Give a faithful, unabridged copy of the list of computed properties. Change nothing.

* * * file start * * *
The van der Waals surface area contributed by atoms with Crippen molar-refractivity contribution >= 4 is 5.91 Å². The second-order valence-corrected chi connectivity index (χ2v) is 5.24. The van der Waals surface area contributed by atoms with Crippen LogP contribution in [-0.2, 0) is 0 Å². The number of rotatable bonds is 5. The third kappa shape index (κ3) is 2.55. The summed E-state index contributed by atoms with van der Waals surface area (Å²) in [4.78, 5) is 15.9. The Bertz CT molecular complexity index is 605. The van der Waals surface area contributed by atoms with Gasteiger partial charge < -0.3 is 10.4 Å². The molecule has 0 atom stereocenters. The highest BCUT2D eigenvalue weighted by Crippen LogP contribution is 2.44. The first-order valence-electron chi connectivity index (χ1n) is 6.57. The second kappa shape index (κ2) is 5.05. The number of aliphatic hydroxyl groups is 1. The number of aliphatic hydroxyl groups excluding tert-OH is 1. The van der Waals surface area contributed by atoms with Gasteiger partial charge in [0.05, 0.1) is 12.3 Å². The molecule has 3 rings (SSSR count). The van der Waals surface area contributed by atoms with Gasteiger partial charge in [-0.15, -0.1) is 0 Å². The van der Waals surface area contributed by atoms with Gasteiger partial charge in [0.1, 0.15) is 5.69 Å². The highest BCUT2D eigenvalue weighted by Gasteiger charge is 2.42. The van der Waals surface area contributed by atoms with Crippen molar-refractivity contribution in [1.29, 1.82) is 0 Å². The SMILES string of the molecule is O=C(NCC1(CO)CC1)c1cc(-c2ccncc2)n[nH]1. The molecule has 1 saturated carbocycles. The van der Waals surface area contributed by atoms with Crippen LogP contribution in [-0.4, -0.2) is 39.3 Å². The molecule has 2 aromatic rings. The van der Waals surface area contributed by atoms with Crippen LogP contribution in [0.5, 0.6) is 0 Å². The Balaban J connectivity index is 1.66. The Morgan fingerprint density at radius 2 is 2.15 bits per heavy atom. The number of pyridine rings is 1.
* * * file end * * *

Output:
The van der Waals surface area contributed by atoms with Crippen molar-refractivity contribution >= 4 is 5.91 Å². The second-order valence-corrected chi connectivity index (χ2v) is 5.24. The van der Waals surface area contributed by atoms with Crippen LogP contribution in [-0.2, 0) is 0 Å². The number of rotatable bonds is 5. The third kappa shape index (κ3) is 2.55. The summed E-state index contributed by atoms with van der Waals surface area (Å²) in [4.78, 5) is 15.9. The Bertz CT molecular complexity index is 605. The van der Waals surface area contributed by atoms with Gasteiger partial charge < -0.3 is 10.4 Å². The molecule has 0 atom stereocenters. The highest BCUT2D eigenvalue weighted by Crippen LogP contribution is 2.44. The first-order valence-electron chi connectivity index (χ1n) is 6.57. The second kappa shape index (κ2) is 5.05. The number of aliphatic hydroxyl groups is 1. The number of aliphatic hydroxyl groups excluding tert-OH is 1. The van der Waals surface area contributed by atoms with Gasteiger partial charge in [0.05, 0.1) is 12.3 Å². The molecule has 3 rings (SSSR count). The van der Waals surface area contributed by atoms with Gasteiger partial charge in [-0.15, -0.1) is 0 Å². The van der Waals surface area contributed by atoms with Gasteiger partial charge in [0.1, 0.15) is 5.69 Å². The highest BCUT2D eigenvalue weighted by Gasteiger charge is 2.42. The van der Waals surface area contributed by atoms with Crippen molar-refractivity contribution in [1.29, 1.82) is 0 Å². The SMILES string of the molecule is O=C(NCC1(CO)CC1)c1cc(-c2ccncc2)n[nH]1. The molecule has 1 saturated carbocycles. The van der Waals surface area contributed by atoms with Crippen LogP contribution in [-0.4, -0.2) is 39.3 Å². The molecule has 2 aromatic rings. The van der Waals surface area contributed by atoms with Crippen LogP contribution in [0.5, 0.6) is 0 Å². The Balaban J connectivity index is 1.66. The Morgan fingerprint density at radius 2 is 2.15 bits per heavy atom. The number of pyridine rings is 1.